Dayton’s Anthony Grant coaches during a game against Rhode Island on Friday, March 1, 2019, at UD Arena. David Jablonski/Staff

Archdeacon: Clinic takes UD coach Anthony Grant back home

Anthony Grant always has been willing to travel to be a part of one of coach Shakey Rodriguez’s basketball efforts.

Back in the early 1980s – after his family moved from the tough Brownsville section of Miami to a safer neighborhood in North Miami – Grant had a long early-morning commute each day to get to Miami Senior High School where he could be part of Rodriguez’s successful Stingarees basketball program.

“I had to take two buses,” Grant recalled a couple of afternoons ago as he sat at his desk in the University of Dayton basketball offices.

“School started at 7:30, so I caught the No. 7 bus downtown at about 6 a.m., then got a transfer and took the next one to Flagler Avenue to get to school.”

Three and a half decades later, Grant – now the Flyers head coach – is again making a long trek to join a Rodriguez hoops venture. He’s catching a flight this weekend to Miami to take part in the 2019 Shakey’s Basketball Clinic, a Saturday and Sunday tutorial for coaches at Mater Academy Charter in Hialeah Gardens, which is adjacent to Miami.

The 66-year-old Rodriguez coaches the school’s powerhouse basketball team, which this season will be led by 6-foot-7 sophomore Malik Reneau, already one of the top players in Florida.

This is the sixth year Rodriguez has put on a clinic and this rendition offers a talented array of name college coaches.

A couple of others have Miami High connections. South Carolina’s Frank Martin was Grant’s teammate in high school and he later coached the Stings. And Wyoming head coach Allen Edwards played at Miami High when Grant was a assistant coach there under Rodriguez. Later he was on Grant’s staff at VCU.

This year’s clinic also includes West Virginia’s Bob Huggins, Arizona State’s Bobby Hurley, the Miami Hurricanes Jim Larranaga and several other coaches.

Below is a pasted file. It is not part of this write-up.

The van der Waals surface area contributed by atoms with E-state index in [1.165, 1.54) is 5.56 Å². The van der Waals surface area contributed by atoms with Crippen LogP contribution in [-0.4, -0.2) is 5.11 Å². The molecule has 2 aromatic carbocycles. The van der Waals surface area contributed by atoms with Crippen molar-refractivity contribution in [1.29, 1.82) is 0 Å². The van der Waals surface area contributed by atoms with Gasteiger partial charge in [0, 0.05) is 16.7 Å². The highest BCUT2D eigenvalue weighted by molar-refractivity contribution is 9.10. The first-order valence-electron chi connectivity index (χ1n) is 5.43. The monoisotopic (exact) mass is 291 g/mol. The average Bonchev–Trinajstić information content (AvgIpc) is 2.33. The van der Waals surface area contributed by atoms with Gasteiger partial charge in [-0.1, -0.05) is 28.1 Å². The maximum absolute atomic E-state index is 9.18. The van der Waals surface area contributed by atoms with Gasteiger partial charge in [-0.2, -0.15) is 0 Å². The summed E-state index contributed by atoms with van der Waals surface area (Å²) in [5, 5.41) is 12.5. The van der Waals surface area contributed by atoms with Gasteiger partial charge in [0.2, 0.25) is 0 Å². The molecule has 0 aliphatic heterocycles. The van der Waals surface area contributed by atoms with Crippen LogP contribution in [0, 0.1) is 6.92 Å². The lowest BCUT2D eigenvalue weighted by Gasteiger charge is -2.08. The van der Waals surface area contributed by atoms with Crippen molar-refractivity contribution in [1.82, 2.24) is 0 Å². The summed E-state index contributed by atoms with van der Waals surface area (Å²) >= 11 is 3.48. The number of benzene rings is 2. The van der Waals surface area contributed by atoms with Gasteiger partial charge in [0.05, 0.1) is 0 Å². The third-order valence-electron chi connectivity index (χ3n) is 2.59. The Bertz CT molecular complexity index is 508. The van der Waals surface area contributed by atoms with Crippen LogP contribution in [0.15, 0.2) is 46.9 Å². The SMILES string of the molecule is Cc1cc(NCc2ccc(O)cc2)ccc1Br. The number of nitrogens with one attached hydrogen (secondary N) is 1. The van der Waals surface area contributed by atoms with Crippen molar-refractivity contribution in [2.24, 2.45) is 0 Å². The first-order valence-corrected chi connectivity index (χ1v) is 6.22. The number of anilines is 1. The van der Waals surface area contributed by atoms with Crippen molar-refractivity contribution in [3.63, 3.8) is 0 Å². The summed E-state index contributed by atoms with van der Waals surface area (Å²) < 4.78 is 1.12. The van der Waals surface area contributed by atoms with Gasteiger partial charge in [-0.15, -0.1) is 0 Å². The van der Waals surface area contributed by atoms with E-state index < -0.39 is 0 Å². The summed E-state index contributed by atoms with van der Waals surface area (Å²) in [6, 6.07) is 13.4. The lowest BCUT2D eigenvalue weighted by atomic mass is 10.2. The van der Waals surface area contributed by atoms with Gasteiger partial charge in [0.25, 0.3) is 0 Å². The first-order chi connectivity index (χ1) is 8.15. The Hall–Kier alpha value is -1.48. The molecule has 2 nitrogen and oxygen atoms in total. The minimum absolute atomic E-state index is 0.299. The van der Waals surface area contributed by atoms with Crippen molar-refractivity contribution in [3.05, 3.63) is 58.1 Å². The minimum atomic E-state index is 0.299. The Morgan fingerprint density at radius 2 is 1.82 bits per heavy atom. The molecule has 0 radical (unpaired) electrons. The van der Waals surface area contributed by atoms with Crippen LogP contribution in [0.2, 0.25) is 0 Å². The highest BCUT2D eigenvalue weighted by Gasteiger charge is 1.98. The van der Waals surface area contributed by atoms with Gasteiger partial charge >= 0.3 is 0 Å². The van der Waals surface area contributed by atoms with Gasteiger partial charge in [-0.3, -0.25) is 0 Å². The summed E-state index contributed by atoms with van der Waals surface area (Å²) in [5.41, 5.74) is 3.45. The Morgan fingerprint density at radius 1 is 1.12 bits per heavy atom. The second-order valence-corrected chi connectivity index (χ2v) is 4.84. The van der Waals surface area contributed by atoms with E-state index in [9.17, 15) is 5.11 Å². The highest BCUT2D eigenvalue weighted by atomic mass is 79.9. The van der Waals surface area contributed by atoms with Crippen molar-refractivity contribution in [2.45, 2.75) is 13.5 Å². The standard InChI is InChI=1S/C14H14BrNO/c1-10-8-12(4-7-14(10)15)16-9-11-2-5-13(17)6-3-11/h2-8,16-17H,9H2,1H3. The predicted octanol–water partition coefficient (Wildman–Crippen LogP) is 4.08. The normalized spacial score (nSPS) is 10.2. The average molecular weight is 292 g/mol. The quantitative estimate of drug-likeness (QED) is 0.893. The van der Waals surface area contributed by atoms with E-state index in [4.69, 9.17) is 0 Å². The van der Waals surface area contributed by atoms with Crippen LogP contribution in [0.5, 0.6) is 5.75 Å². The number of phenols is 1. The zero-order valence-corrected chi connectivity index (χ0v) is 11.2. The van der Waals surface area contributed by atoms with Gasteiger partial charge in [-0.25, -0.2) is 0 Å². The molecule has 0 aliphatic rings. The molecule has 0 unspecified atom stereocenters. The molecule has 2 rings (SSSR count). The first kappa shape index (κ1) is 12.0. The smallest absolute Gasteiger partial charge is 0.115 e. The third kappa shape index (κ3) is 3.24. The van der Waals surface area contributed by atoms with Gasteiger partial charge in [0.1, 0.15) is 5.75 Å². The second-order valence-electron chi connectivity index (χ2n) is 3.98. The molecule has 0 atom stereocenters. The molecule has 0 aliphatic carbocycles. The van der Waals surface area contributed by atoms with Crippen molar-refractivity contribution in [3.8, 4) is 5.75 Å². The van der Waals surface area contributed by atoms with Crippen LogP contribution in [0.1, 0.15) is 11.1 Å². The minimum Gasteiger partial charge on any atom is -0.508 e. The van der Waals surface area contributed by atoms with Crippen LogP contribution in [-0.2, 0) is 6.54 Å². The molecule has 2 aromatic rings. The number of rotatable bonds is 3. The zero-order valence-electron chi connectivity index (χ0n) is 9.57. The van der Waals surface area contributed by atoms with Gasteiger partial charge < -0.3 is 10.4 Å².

All have a connection to Rodriguez, who – in nearly 35 years as a head coach at three high schools and at Florida International University, where he spent five years – has close to 750 victories

“That the clinic draws all these coaches is a tribute to Shakey and the respect he has across the country,” Grant said.

Flyer for the 2019 Shakey’s Coaching Clinic
Photo: columnist

And no one appreciates him more than the UD coach.

He played for him and then, after finishing his own college career with the Flyers, he returned to Miami High and became Rodriguez’s assistant for five years. In that time the Stingarees won three state titles.

And when Grant got married, Rodriguez served as his best man.

“I owe him a great deal in my life,” Grant said. “I first met him when I was maybe 13 or 14 and he’s had a big impact on my life – teaching and nurturing and being a friend – ever since.

“I think my dad probably put it best. He said, ‘Shakey’s like a second father to you.’”

‘One of the greatest teammates I ever coached’

“Anthony’s parents were great people,” Rodriguez said. “They were all about making sure their kids got a good education. And one ended up a doctor and another a lawyer. They’re all successful.”

Initially, Grant’s parents had him and another son going to Belen High, an all-male Jesuit school in Miami. But when he decided he wanted to play basketball at Miami High, it was not an easy sell to his folks..

“I talked to his dad may times,” Rodriguez said. “I told him I’d look out for his son.”

At 6-foot-4, Grant was an undersized inside player for the Stingarees, but he ended up being the Dade County Player of the Year.

But that’s not the first thing Rodriguez brings up about him:

“As a player, he as one of the greatest teammates I ever coached. He really cared for other people. He’d get excited if one of his teammates made a nice play, even more so than if he’d done it himself.